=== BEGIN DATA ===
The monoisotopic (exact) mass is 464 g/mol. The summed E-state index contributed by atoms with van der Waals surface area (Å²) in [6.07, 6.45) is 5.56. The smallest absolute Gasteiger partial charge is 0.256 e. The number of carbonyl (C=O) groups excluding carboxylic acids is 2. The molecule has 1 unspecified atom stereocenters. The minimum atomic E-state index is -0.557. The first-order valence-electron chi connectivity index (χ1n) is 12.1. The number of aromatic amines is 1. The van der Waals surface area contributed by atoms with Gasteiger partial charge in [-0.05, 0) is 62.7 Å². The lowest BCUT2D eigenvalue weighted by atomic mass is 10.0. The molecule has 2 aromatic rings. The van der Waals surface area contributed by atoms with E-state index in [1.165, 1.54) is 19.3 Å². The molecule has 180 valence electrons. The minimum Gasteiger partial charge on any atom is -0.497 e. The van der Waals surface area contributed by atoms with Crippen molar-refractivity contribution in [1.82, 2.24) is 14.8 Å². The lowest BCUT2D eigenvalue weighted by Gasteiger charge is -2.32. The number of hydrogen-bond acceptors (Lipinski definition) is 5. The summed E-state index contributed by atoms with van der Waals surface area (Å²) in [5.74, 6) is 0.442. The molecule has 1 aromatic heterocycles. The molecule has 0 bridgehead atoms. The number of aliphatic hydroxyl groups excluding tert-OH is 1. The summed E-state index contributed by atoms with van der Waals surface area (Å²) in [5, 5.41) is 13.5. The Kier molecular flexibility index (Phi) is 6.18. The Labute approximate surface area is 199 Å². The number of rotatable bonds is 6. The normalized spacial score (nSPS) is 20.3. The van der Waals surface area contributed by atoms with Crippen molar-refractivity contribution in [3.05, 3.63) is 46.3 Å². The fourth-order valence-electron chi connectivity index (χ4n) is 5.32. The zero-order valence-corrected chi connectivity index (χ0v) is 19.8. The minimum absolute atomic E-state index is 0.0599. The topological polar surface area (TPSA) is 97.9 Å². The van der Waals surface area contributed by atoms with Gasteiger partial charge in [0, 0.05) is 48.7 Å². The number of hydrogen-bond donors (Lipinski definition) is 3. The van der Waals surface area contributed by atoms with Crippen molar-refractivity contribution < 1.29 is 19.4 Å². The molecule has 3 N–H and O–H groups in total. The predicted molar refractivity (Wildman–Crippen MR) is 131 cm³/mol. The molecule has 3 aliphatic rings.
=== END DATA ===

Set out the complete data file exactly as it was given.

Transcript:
The monoisotopic (exact) mass is 464 g/mol. The summed E-state index contributed by atoms with van der Waals surface area (Å²) in [6.07, 6.45) is 5.56. The smallest absolute Gasteiger partial charge is 0.256 e. The number of carbonyl (C=O) groups excluding carboxylic acids is 2. The molecule has 1 unspecified atom stereocenters. The minimum atomic E-state index is -0.557. The first-order valence-electron chi connectivity index (χ1n) is 12.1. The number of aromatic amines is 1. The van der Waals surface area contributed by atoms with Gasteiger partial charge in [-0.05, 0) is 62.7 Å². The lowest BCUT2D eigenvalue weighted by atomic mass is 10.0. The molecule has 2 aromatic rings. The van der Waals surface area contributed by atoms with E-state index in [1.165, 1.54) is 19.3 Å². The molecule has 180 valence electrons. The minimum Gasteiger partial charge on any atom is -0.497 e. The van der Waals surface area contributed by atoms with Crippen molar-refractivity contribution in [1.82, 2.24) is 14.8 Å². The lowest BCUT2D eigenvalue weighted by Gasteiger charge is -2.32. The number of hydrogen-bond acceptors (Lipinski definition) is 5. The summed E-state index contributed by atoms with van der Waals surface area (Å²) in [5.74, 6) is 0.442. The molecule has 1 aromatic heterocycles. The molecule has 0 bridgehead atoms. The number of aliphatic hydroxyl groups excluding tert-OH is 1. The summed E-state index contributed by atoms with van der Waals surface area (Å²) in [5, 5.41) is 13.5. The Kier molecular flexibility index (Phi) is 6.18. The Labute approximate surface area is 199 Å². The number of rotatable bonds is 6. The normalized spacial score (nSPS) is 20.3. The van der Waals surface area contributed by atoms with Crippen molar-refractivity contribution in [3.05, 3.63) is 46.3 Å². The fourth-order valence-electron chi connectivity index (χ4n) is 5.32. The zero-order valence-corrected chi connectivity index (χ0v) is 19.8. The minimum absolute atomic E-state index is 0.0599. The topological polar surface area (TPSA) is 97.9 Å². The van der Waals surface area contributed by atoms with Gasteiger partial charge in [0, 0.05) is 48.7 Å². The number of hydrogen-bond donors (Lipinski definition) is 3. The van der Waals surface area contributed by atoms with Crippen molar-refractivity contribution < 1.29 is 19.4 Å². The molecule has 3 N–H and O–H groups in total. The predicted molar refractivity (Wildman–Crippen MR) is 131 cm³/mol. The molecule has 3 aliphatic rings.